Drag an app over the central divider between two screens and you can use the Duo as an 8.1in tablet. Buy the Surface Duo from Microsoft If you want to pop the phone down on a desk or table, meanwhile, you can use it like a tiny laptop, a touch keyboard sprouting automatically onto the bottom display, leaving the top “laptop” screen open for browsing and editing.
It’s so surprisingly effective that I wonder why other manufacturers haven’t simply ditched the problematic flexible display tech of other folding phones in favour of dual-screen tech like this.
Microsoft Surface Duo review: The camera
Alas, for every feature I like about the Surface Duo, there are more that I dislike. The first concerns the camera. I’m not sure what Microsoft was thinking here, because putting only one camera on a smartphone, no matter how revolutionary, is a terrible decision.
The Duo has no wide-angle camera and no telephoto zoom, things many mid-range and even budget phones have these days, let alone handsets costing north of £1,000. You don’t even get a dedicated selfie camera, although that’s actually not such a bad thing as the main camera turns into a selfie camera when you spin it around to face you.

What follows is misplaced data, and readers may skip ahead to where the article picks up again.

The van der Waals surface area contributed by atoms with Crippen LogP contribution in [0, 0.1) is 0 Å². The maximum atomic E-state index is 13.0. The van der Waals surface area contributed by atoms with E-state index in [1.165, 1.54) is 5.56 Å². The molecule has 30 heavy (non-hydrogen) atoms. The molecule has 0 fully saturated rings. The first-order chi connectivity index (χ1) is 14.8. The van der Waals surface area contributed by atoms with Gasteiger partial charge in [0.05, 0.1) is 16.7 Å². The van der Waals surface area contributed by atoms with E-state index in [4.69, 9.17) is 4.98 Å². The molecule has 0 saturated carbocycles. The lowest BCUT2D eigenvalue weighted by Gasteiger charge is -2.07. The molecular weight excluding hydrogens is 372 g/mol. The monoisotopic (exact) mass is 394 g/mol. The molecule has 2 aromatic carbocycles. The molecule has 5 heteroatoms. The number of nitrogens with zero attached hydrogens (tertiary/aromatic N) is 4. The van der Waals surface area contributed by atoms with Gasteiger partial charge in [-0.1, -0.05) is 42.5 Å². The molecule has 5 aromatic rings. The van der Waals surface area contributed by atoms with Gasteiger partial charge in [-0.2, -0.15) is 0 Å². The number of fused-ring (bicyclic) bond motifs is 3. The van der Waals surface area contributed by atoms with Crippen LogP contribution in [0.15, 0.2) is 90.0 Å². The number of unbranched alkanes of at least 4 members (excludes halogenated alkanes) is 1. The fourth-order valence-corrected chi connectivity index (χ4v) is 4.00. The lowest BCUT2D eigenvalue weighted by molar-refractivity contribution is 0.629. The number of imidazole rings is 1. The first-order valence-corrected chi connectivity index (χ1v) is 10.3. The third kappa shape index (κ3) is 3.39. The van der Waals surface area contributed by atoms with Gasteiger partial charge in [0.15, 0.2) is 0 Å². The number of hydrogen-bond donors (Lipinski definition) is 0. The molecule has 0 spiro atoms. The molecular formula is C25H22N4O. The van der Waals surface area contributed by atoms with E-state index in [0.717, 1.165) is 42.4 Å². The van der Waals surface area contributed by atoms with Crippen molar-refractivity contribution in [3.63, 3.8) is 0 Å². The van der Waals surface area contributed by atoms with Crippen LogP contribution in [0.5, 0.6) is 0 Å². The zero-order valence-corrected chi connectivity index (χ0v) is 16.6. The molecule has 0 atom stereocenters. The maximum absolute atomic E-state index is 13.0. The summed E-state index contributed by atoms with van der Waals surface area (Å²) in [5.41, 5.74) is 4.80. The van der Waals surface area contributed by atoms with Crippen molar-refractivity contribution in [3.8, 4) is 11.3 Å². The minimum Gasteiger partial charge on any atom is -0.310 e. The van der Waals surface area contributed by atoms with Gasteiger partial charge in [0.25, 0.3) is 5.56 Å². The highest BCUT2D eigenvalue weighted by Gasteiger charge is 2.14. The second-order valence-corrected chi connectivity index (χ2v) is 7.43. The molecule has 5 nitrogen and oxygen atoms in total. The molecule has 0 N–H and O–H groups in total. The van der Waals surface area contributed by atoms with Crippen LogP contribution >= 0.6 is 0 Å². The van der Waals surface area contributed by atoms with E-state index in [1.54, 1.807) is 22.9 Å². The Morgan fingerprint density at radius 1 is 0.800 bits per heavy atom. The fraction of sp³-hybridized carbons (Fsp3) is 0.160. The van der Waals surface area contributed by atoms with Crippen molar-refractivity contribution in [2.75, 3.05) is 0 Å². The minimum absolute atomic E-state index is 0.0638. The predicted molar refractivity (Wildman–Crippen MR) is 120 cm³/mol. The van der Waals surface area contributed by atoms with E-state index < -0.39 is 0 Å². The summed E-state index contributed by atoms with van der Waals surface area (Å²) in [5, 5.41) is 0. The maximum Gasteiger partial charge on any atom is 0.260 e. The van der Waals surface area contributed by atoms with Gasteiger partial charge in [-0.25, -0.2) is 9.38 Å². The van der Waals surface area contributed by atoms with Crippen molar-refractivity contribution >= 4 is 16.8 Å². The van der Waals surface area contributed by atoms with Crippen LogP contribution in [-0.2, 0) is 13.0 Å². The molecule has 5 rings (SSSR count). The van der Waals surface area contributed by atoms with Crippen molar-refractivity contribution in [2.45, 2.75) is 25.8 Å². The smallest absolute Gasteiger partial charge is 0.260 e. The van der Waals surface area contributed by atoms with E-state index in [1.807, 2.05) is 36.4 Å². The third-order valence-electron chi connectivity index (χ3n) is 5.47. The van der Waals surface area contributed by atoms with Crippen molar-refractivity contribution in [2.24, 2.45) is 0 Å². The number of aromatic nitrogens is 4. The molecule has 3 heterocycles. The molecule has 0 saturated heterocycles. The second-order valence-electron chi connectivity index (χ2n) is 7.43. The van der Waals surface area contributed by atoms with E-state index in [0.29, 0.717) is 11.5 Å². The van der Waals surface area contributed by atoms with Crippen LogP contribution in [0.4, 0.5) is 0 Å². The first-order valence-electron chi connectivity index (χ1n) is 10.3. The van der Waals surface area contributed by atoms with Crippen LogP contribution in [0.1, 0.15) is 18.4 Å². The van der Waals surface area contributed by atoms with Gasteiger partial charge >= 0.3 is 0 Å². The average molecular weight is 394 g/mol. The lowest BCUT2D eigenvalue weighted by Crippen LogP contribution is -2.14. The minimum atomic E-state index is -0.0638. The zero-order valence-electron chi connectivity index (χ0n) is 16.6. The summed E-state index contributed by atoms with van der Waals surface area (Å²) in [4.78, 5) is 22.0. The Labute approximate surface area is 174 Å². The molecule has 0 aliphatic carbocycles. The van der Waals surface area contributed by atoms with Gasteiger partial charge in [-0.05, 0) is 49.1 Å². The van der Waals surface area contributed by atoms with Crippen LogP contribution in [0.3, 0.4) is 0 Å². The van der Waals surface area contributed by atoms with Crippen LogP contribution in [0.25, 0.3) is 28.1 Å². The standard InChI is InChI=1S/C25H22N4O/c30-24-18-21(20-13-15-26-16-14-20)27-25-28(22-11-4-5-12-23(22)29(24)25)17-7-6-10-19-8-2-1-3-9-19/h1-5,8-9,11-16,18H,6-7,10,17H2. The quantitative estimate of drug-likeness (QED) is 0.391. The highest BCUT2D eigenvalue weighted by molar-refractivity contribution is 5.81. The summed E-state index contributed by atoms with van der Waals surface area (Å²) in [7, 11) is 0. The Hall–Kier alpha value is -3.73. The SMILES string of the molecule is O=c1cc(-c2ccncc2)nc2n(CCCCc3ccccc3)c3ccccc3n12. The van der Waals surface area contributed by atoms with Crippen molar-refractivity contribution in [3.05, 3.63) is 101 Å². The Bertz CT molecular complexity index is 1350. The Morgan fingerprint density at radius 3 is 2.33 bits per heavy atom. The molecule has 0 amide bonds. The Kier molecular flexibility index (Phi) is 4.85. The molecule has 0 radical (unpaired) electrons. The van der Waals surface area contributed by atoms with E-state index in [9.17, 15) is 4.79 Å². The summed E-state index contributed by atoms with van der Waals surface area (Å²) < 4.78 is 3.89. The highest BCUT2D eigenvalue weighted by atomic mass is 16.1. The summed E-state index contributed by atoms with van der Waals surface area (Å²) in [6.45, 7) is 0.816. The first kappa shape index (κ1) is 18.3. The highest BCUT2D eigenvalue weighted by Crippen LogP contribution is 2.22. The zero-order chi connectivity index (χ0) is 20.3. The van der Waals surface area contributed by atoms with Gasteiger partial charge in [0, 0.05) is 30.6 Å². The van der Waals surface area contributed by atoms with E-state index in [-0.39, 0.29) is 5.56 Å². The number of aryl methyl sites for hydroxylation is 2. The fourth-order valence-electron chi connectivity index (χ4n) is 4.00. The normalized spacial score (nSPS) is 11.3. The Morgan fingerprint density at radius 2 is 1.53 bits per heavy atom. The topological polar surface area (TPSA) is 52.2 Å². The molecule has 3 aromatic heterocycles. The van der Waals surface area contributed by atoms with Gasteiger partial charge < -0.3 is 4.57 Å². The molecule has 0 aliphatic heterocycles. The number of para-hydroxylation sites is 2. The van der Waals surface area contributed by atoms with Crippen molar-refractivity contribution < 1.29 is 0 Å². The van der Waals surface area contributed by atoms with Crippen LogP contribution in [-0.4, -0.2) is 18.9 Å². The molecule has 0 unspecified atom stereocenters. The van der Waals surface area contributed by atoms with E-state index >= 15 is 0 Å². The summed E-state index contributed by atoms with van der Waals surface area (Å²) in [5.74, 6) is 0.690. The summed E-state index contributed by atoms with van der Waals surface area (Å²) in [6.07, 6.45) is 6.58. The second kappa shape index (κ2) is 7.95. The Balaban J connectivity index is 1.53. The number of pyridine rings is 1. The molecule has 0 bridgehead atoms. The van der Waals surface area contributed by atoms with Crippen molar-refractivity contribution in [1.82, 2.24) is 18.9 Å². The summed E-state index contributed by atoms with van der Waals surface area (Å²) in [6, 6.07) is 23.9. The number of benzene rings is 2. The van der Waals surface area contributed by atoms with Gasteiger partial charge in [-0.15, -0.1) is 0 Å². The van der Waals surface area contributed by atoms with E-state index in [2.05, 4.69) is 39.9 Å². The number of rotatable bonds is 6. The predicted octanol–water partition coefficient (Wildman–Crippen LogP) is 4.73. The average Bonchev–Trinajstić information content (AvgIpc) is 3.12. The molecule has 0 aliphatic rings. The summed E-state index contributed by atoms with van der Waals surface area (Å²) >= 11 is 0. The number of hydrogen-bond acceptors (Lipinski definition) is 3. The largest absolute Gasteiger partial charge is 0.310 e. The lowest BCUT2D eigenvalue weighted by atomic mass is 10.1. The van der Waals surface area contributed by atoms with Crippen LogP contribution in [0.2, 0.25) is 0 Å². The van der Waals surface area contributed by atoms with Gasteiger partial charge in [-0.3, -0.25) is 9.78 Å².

This wouldn’t be such a problem if the 11MP f/2 camera was competent. Unfortunately, it’s terrible. In bright sunshine you can occasionally get a decent shot out of Surface Duo’s camera (see the blossom shot immediately below). However, the vast majority of photographs looked washed out and had an unnatural magenta colour cast.
For context, here are a few comparisons with another £1,300 smartphone, the iPhone 12 Pro Max. You’ll see, there’s absolutely no comparison:
Low light photography is, essentially, a bust. Without the flash turned on, you get noisy, muddy and dark images without fail. The long and short of it is that this simply isn’t good enough for such an expensive device. Everyone deserves a halfway decent camera in their phone, whether it be a £200 budget handset or a £1,300 premium device like this.
Microsoft Surface Duo review: The performance